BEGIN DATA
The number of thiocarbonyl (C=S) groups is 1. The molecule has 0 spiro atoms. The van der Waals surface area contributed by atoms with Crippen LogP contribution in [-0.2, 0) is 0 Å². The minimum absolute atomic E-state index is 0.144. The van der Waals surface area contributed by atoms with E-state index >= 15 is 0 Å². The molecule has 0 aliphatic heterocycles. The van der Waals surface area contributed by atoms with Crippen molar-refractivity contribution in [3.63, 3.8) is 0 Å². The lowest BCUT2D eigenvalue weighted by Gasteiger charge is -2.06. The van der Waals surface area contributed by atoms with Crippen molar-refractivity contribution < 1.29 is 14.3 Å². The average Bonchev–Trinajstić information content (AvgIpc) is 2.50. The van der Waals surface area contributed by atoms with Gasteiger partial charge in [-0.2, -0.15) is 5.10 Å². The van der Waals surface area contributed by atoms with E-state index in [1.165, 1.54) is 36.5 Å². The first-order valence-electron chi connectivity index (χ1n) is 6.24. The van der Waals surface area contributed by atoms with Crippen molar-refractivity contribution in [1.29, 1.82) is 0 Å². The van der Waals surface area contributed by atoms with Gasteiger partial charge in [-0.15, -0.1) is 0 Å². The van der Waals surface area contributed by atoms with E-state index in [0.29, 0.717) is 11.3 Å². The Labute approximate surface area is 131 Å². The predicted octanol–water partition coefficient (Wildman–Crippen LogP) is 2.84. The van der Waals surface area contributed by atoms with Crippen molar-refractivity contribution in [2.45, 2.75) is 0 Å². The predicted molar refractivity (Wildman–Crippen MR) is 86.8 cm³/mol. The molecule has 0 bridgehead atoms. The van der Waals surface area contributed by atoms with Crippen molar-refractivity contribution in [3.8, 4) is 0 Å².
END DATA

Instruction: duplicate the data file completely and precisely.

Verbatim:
The number of thiocarbonyl (C=S) groups is 1. The molecule has 0 spiro atoms. The van der Waals surface area contributed by atoms with Crippen LogP contribution in [-0.2, 0) is 0 Å². The minimum absolute atomic E-state index is 0.144. The van der Waals surface area contributed by atoms with E-state index >= 15 is 0 Å². The molecule has 0 aliphatic heterocycles. The van der Waals surface area contributed by atoms with Crippen molar-refractivity contribution in [3.63, 3.8) is 0 Å². The lowest BCUT2D eigenvalue weighted by Gasteiger charge is -2.06. The van der Waals surface area contributed by atoms with Crippen molar-refractivity contribution < 1.29 is 14.3 Å². The average Bonchev–Trinajstić information content (AvgIpc) is 2.50. The van der Waals surface area contributed by atoms with Gasteiger partial charge in [-0.2, -0.15) is 5.10 Å². The van der Waals surface area contributed by atoms with E-state index in [1.165, 1.54) is 36.5 Å². The first-order valence-electron chi connectivity index (χ1n) is 6.24. The van der Waals surface area contributed by atoms with Crippen molar-refractivity contribution in [1.29, 1.82) is 0 Å². The van der Waals surface area contributed by atoms with Gasteiger partial charge in [-0.15, -0.1) is 0 Å². The van der Waals surface area contributed by atoms with E-state index in [0.29, 0.717) is 11.3 Å². The Labute approximate surface area is 131 Å². The predicted octanol–water partition coefficient (Wildman–Crippen LogP) is 2.84. The van der Waals surface area contributed by atoms with Crippen molar-refractivity contribution in [2.45, 2.75) is 0 Å². The predicted molar refractivity (Wildman–Crippen MR) is 86.8 cm³/mol. The molecule has 0 bridgehead atoms. The van der Waals surface area contributed by atoms with Crippen molar-refractivity contribution in [3.8, 4) is 0 Å².